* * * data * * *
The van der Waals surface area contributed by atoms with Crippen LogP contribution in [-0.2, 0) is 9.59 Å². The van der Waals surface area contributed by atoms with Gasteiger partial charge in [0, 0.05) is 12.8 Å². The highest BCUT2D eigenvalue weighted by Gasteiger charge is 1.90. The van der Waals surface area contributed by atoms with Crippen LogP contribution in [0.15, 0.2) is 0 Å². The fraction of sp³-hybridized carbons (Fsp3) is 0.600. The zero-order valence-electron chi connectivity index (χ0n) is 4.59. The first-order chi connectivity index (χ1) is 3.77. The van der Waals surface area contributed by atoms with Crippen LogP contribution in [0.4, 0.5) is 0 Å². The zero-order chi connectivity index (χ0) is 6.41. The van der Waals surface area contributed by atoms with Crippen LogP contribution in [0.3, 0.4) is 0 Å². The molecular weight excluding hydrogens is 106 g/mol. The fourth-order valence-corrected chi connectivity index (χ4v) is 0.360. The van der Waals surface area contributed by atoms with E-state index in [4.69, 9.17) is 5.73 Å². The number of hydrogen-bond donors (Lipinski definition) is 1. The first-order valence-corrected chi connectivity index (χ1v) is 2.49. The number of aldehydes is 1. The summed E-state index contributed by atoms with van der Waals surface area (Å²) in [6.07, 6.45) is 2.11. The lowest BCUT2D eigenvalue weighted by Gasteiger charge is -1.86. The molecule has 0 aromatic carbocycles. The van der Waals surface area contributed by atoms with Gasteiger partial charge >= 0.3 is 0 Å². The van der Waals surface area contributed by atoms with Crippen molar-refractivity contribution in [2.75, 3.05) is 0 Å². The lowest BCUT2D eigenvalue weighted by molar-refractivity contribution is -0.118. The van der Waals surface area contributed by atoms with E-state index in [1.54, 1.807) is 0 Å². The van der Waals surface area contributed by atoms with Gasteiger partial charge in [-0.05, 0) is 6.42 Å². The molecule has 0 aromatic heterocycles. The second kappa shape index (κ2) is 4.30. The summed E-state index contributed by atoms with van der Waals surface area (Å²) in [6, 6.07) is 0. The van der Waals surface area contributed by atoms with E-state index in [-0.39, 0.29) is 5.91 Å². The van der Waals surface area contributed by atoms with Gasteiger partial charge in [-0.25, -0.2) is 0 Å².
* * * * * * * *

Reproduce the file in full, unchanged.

The van der Waals surface area contributed by atoms with Crippen LogP contribution in [-0.2, 0) is 9.59 Å². The van der Waals surface area contributed by atoms with Gasteiger partial charge in [0, 0.05) is 12.8 Å². The highest BCUT2D eigenvalue weighted by Gasteiger charge is 1.90. The van der Waals surface area contributed by atoms with Crippen LogP contribution in [0.15, 0.2) is 0 Å². The fraction of sp³-hybridized carbons (Fsp3) is 0.600. The zero-order valence-electron chi connectivity index (χ0n) is 4.59. The first-order chi connectivity index (χ1) is 3.77. The van der Waals surface area contributed by atoms with Crippen LogP contribution in [0.4, 0.5) is 0 Å². The zero-order chi connectivity index (χ0) is 6.41. The van der Waals surface area contributed by atoms with Crippen LogP contribution in [0.3, 0.4) is 0 Å². The molecular weight excluding hydrogens is 106 g/mol. The fourth-order valence-corrected chi connectivity index (χ4v) is 0.360. The van der Waals surface area contributed by atoms with E-state index in [4.69, 9.17) is 5.73 Å². The number of hydrogen-bond donors (Lipinski definition) is 1. The first-order valence-corrected chi connectivity index (χ1v) is 2.49. The number of aldehydes is 1. The summed E-state index contributed by atoms with van der Waals surface area (Å²) in [6.07, 6.45) is 2.11. The lowest BCUT2D eigenvalue weighted by Gasteiger charge is -1.86. The molecule has 0 aromatic carbocycles. The van der Waals surface area contributed by atoms with Gasteiger partial charge >= 0.3 is 0 Å². The van der Waals surface area contributed by atoms with Crippen molar-refractivity contribution in [2.75, 3.05) is 0 Å². The lowest BCUT2D eigenvalue weighted by molar-refractivity contribution is -0.118. The van der Waals surface area contributed by atoms with E-state index in [1.54, 1.807) is 0 Å². The van der Waals surface area contributed by atoms with Gasteiger partial charge in [-0.05, 0) is 6.42 Å². The molecule has 0 aromatic heterocycles. The second kappa shape index (κ2) is 4.30. The summed E-state index contributed by atoms with van der Waals surface area (Å²) in [6, 6.07) is 0. The van der Waals surface area contributed by atoms with E-state index in [-0.39, 0.29) is 5.91 Å². The van der Waals surface area contributed by atoms with Gasteiger partial charge in [-0.25, -0.2) is 0 Å².